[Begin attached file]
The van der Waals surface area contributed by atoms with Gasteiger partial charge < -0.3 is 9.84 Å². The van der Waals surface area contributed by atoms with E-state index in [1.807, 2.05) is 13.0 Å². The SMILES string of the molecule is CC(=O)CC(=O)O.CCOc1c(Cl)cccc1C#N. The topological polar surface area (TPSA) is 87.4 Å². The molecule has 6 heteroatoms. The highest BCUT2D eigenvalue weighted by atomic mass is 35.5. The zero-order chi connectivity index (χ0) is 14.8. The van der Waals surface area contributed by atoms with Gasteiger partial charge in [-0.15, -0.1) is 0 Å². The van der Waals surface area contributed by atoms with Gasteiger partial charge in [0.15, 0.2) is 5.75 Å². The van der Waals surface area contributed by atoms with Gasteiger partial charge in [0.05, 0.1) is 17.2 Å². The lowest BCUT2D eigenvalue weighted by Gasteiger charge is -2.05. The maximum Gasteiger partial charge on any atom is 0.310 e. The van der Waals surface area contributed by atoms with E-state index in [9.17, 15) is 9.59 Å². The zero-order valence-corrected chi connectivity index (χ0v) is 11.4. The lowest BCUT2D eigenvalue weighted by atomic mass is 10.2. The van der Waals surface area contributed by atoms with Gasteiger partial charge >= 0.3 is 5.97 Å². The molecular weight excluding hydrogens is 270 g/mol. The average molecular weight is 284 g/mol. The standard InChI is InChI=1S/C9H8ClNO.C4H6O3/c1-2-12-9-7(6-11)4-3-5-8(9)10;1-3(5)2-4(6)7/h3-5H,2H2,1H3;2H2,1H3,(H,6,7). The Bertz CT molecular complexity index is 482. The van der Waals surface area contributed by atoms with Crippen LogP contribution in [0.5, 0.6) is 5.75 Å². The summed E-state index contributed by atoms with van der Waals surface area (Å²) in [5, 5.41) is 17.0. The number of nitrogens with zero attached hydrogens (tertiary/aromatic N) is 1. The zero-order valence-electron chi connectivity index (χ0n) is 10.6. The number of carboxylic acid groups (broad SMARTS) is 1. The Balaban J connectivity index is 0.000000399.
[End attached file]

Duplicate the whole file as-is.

The van der Waals surface area contributed by atoms with Gasteiger partial charge < -0.3 is 9.84 Å². The van der Waals surface area contributed by atoms with E-state index in [1.807, 2.05) is 13.0 Å². The SMILES string of the molecule is CC(=O)CC(=O)O.CCOc1c(Cl)cccc1C#N. The topological polar surface area (TPSA) is 87.4 Å². The molecule has 6 heteroatoms. The highest BCUT2D eigenvalue weighted by atomic mass is 35.5. The zero-order chi connectivity index (χ0) is 14.8. The van der Waals surface area contributed by atoms with Gasteiger partial charge in [-0.15, -0.1) is 0 Å². The van der Waals surface area contributed by atoms with Gasteiger partial charge in [0.15, 0.2) is 5.75 Å². The van der Waals surface area contributed by atoms with Gasteiger partial charge in [0.05, 0.1) is 17.2 Å². The lowest BCUT2D eigenvalue weighted by Gasteiger charge is -2.05. The maximum Gasteiger partial charge on any atom is 0.310 e. The van der Waals surface area contributed by atoms with E-state index in [9.17, 15) is 9.59 Å². The zero-order valence-corrected chi connectivity index (χ0v) is 11.4. The lowest BCUT2D eigenvalue weighted by atomic mass is 10.2. The van der Waals surface area contributed by atoms with Gasteiger partial charge >= 0.3 is 5.97 Å². The molecular weight excluding hydrogens is 270 g/mol. The average molecular weight is 284 g/mol. The standard InChI is InChI=1S/C9H8ClNO.C4H6O3/c1-2-12-9-7(6-11)4-3-5-8(9)10;1-3(5)2-4(6)7/h3-5H,2H2,1H3;2H2,1H3,(H,6,7). The Bertz CT molecular complexity index is 482. The van der Waals surface area contributed by atoms with Crippen LogP contribution in [0.5, 0.6) is 5.75 Å². The summed E-state index contributed by atoms with van der Waals surface area (Å²) in [5, 5.41) is 17.0. The number of nitrogens with zero attached hydrogens (tertiary/aromatic N) is 1. The zero-order valence-electron chi connectivity index (χ0n) is 10.6. The number of carboxylic acid groups (broad SMARTS) is 1. The Balaban J connectivity index is 0.000000399.